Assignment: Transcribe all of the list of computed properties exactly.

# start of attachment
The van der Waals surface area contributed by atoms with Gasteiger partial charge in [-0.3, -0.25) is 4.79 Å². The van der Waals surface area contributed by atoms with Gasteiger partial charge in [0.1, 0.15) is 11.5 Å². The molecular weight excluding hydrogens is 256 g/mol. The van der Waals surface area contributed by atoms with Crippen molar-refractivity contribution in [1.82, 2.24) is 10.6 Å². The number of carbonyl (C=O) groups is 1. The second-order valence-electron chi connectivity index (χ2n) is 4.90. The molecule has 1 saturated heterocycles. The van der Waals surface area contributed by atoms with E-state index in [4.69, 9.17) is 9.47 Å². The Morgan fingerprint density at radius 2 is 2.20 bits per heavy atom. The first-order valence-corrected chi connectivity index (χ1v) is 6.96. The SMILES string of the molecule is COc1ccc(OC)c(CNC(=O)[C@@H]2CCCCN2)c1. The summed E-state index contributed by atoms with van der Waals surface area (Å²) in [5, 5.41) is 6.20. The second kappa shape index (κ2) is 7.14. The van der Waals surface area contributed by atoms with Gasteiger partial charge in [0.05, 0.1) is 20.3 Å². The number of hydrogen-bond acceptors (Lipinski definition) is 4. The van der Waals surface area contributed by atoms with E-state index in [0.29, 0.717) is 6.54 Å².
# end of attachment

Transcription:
The van der Waals surface area contributed by atoms with Gasteiger partial charge in [-0.3, -0.25) is 4.79 Å². The van der Waals surface area contributed by atoms with Gasteiger partial charge in [0.1, 0.15) is 11.5 Å². The molecular weight excluding hydrogens is 256 g/mol. The van der Waals surface area contributed by atoms with Crippen molar-refractivity contribution in [1.82, 2.24) is 10.6 Å². The number of carbonyl (C=O) groups is 1. The second-order valence-electron chi connectivity index (χ2n) is 4.90. The molecule has 1 saturated heterocycles. The van der Waals surface area contributed by atoms with E-state index in [4.69, 9.17) is 9.47 Å². The Morgan fingerprint density at radius 2 is 2.20 bits per heavy atom. The first-order valence-corrected chi connectivity index (χ1v) is 6.96. The SMILES string of the molecule is COc1ccc(OC)c(CNC(=O)[C@@H]2CCCCN2)c1. The summed E-state index contributed by atoms with van der Waals surface area (Å²) in [5, 5.41) is 6.20. The second kappa shape index (κ2) is 7.14. The van der Waals surface area contributed by atoms with Gasteiger partial charge in [0.05, 0.1) is 20.3 Å². The number of hydrogen-bond acceptors (Lipinski definition) is 4. The van der Waals surface area contributed by atoms with E-state index in [0.29, 0.717) is 6.54 Å².